“But most importantly, remember it’s okay not to be sure. You can start your journey and adapt it along the way. The flexibility offered in Computer Science will allow you to make your own unique career path.”

This article was adapted from an interview published in the University of London’s online magazine, London Connection.

Dr Helen Pritchard interviewed on RWM

Dr Helen Pritchard, head of BSc Digital Arts Computing and lecturer in computational and digital arts, was recently interviewed for Radio Web Mocba, an online radio project for popular education.

Listen here

In the podcast, Helen speaks about her work as an artist and researcher operating in the grey area in which computing intersects geography, design and cyberfeminist technoscience.

She discusses some of her works and collective projects, and talks about orcas and sensors, fossils and fracking, alpaca and recipes, sheep and data infrastructures. Through her artworks, writing, talks and workshops, Pritchard seeks to articulate a different social political gaze on code and computation, based on the notions of co-research, radical pedagogy and participation as key strategies to “move away from the idea of the expert or the genius” and to bring forward questions about collective learning and knowledge production.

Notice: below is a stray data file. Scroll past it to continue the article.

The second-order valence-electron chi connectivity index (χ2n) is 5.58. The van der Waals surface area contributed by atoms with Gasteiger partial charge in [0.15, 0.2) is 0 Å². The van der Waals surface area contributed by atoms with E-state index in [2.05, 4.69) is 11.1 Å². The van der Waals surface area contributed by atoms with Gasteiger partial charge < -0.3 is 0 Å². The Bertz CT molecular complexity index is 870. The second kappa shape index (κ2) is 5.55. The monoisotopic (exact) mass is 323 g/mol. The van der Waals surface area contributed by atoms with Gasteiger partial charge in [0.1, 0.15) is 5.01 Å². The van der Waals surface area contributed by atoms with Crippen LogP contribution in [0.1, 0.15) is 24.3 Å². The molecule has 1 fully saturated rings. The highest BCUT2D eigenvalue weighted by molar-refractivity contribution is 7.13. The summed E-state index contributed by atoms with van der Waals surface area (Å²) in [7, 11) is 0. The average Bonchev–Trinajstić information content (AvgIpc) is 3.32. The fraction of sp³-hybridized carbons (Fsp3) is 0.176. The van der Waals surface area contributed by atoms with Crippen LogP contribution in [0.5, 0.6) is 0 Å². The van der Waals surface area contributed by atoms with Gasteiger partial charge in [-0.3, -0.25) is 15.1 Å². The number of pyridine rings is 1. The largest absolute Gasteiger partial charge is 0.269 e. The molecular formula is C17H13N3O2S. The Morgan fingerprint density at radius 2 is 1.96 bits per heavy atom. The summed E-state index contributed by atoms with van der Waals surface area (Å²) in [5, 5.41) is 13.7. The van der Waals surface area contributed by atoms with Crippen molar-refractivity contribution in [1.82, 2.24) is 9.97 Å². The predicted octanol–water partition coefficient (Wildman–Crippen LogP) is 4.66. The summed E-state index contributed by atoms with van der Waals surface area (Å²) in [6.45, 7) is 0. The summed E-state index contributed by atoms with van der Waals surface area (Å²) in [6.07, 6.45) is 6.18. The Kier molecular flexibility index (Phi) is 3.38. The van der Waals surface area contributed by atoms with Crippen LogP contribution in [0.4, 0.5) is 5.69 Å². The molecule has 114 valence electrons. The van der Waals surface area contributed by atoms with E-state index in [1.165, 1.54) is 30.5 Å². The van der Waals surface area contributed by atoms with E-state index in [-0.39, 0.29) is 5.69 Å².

Helen is a member of the European Research Council funded project Citizen Sense, which develops physical computing and sensing technologies to think through and develop new theories of citizen sensing.

Listen to the podcast


Experiments in Play

Join us for a showcase of inventive and experimental playful experiences developed by students on the MA Independent Games & Playable Experience Design.

Website: EXPERIMENTS IN PLAY
Course: MA Indie Games + Playable Experience Design

The exhibition promises to push the boundaries of what games can offer as a medium, and experiments with the vast capabilities of play. Expect an array of inventive and experimental playful experiences that sit at the intersection of games, interactive design, and creative technology.P

  • Opening gala: 6pm-10pm, Thu 19 September 2019